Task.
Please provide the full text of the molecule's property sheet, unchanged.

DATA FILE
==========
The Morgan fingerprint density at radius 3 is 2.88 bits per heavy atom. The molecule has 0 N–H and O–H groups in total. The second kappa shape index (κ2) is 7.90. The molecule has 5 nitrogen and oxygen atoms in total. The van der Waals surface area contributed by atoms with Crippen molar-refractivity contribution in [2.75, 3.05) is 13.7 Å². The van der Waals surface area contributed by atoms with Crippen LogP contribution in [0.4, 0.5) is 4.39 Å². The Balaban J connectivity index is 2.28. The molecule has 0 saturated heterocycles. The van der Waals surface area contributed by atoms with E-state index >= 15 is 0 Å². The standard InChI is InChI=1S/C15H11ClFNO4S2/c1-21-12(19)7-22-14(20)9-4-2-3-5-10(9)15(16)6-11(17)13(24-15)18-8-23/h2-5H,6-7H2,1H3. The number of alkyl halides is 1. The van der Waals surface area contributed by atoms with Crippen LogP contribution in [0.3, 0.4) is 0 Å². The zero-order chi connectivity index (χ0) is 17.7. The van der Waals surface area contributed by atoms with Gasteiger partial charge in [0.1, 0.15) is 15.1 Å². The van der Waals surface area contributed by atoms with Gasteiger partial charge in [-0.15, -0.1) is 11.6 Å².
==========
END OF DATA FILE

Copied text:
The Morgan fingerprint density at radius 3 is 2.88 bits per heavy atom. The molecule has 0 N–H and O–H groups in total. The second kappa shape index (κ2) is 7.90. The molecule has 5 nitrogen and oxygen atoms in total. The van der Waals surface area contributed by atoms with Crippen molar-refractivity contribution in [2.75, 3.05) is 13.7 Å². The van der Waals surface area contributed by atoms with Crippen LogP contribution in [0.4, 0.5) is 4.39 Å². The Balaban J connectivity index is 2.28. The molecule has 0 saturated heterocycles. The van der Waals surface area contributed by atoms with E-state index >= 15 is 0 Å². The standard InChI is InChI=1S/C15H11ClFNO4S2/c1-21-12(19)7-22-14(20)9-4-2-3-5-10(9)15(16)6-11(17)13(24-15)18-8-23/h2-5H,6-7H2,1H3. The number of alkyl halides is 1. The van der Waals surface area contributed by atoms with Crippen LogP contribution in [0.3, 0.4) is 0 Å². The zero-order chi connectivity index (χ0) is 17.7. The van der Waals surface area contributed by atoms with Gasteiger partial charge in [0.1, 0.15) is 15.1 Å². The van der Waals surface area contributed by atoms with Gasteiger partial charge in [-0.15, -0.1) is 11.6 Å².